Looking back, my memory of that evening is of a cave of shifting light: flickering flames from candles placed in rose bowls, a cluster of glittering black tealights arranged on a mirrored tray, light spilling from holes cut in the eyes of a pot cat.
That’s how I remember us, on that last night we were all together, gathered round the dining table, illuminated like a chiaroscuro painting by an Old Master: witch-hatted Joanna downing a glass of red; Jess - done up like Morticia Addams - picking at a plate of meringue; Kev looking sullen in his Frankenstein onesy; Pete in a Dracula cape with a set of plastic fangs; Will and I, a strange marriage of zombie and ghost. And baby Luke, having been passed round from person to person for half an hour so he could be dandled and cooed at, now asleep in his carry-cot.
The room looked suitably macabre. Will had gone to town, hanging ‘spider webs’ in every corner, scattering tiny plastic spiders across the table, draping a glowing ‘ghost’ throw over the sofa. And between us we’d cooked up a storm – pumpkin soup, bread in a skull-shaped basket, black pavlova (well, grey at any rate) drizzled with raspberry-syrup ‘blood’. We’d made Halloween cocktails and played Halloween games between each course. The party had been one of our more successful ones. No quarrels, no bickering, no sulking. For once, everyone joined in with cheerful, slightly drunken, good humour, and we’d been a truly happy family.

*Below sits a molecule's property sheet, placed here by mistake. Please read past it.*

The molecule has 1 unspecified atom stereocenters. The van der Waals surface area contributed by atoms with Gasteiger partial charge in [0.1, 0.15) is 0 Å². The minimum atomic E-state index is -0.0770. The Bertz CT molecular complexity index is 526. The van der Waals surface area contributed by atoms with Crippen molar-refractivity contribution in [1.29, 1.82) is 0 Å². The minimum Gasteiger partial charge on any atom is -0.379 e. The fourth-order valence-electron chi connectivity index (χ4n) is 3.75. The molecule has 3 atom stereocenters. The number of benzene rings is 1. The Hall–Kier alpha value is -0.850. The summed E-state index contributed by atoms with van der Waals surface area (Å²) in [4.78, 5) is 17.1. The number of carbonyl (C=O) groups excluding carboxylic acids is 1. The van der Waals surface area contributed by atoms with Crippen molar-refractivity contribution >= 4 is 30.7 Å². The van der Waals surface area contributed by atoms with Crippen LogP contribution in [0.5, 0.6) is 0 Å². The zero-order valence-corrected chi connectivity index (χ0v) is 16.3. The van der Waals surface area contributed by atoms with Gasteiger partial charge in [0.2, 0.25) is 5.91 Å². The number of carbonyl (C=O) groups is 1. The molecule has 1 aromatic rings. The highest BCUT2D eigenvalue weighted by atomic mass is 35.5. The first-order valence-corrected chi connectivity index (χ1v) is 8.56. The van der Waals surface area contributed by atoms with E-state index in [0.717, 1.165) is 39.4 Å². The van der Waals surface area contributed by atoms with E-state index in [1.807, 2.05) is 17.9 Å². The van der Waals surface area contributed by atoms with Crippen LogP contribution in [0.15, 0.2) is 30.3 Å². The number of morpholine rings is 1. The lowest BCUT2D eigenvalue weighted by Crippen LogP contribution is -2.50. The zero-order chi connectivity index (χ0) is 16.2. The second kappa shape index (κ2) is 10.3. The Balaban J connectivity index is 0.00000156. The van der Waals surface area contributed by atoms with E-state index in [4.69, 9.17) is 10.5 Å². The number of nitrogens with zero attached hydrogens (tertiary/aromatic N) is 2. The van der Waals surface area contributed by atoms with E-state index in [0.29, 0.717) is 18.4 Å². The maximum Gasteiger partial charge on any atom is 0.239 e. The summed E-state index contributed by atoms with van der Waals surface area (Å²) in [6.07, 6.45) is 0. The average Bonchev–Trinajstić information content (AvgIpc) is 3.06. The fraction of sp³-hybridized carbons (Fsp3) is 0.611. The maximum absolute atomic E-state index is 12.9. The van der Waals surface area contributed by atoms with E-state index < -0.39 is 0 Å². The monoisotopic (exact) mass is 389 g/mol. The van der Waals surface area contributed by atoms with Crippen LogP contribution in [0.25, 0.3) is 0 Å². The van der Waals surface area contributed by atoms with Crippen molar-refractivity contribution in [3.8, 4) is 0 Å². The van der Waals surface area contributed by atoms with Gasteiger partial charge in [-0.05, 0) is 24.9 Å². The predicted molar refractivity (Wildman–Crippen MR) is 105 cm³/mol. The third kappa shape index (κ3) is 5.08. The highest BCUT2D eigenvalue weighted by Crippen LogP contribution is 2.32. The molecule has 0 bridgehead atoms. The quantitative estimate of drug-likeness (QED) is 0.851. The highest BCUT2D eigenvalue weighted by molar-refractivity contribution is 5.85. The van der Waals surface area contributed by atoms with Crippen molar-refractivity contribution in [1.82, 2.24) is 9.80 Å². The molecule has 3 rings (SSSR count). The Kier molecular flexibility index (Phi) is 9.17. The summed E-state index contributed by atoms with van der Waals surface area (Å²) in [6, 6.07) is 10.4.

It had reached that time in the evening when, full and merry, we’d all settled down for some ghost stories, so we were already a little jumpy when Jess suddenly asked ‘What’s that?’, pointing at the new night-light Will had bought that afternoon from the Halloween Farmers’ Market. It was still inside its box on the dresser – we’d forgotten it in all the rush.
As Pete tipped the contents of the box onto the table, Will told them how the stallholder had been really nice at first, but when the edge of his rucksack had caught one of her displays, as we moved away, knocking things onto the floor, she’d become a real harridan.
‘We helped put everything back where it came from,’ he explained.
‘Nothing was broken and we apologised,’ I added. ‘But she just kept shouting and swearing at us!’
‘We felt like giving the thing back and getting a refund, but we thought that might make her worse, so we just left in the end.’
Everyone peered at the pieces on the table. Made of some sort of burnished metal, the night-light consisted of a base into which you fixed a candle, and a delicate arrangement of intersecting struts, each with a fragile-looking silhouette, stamped out of the same metal, attached to its end. Before she lost her temper, the stallholder had told us that heat from the candle flame moved the figures round, casting shadows onto the walls. Inevitably, Pete and Kev started to fix the thing together, fumbling around in the half-light and alcohol fumes. They stood it in the centre of the table for everyone to admire.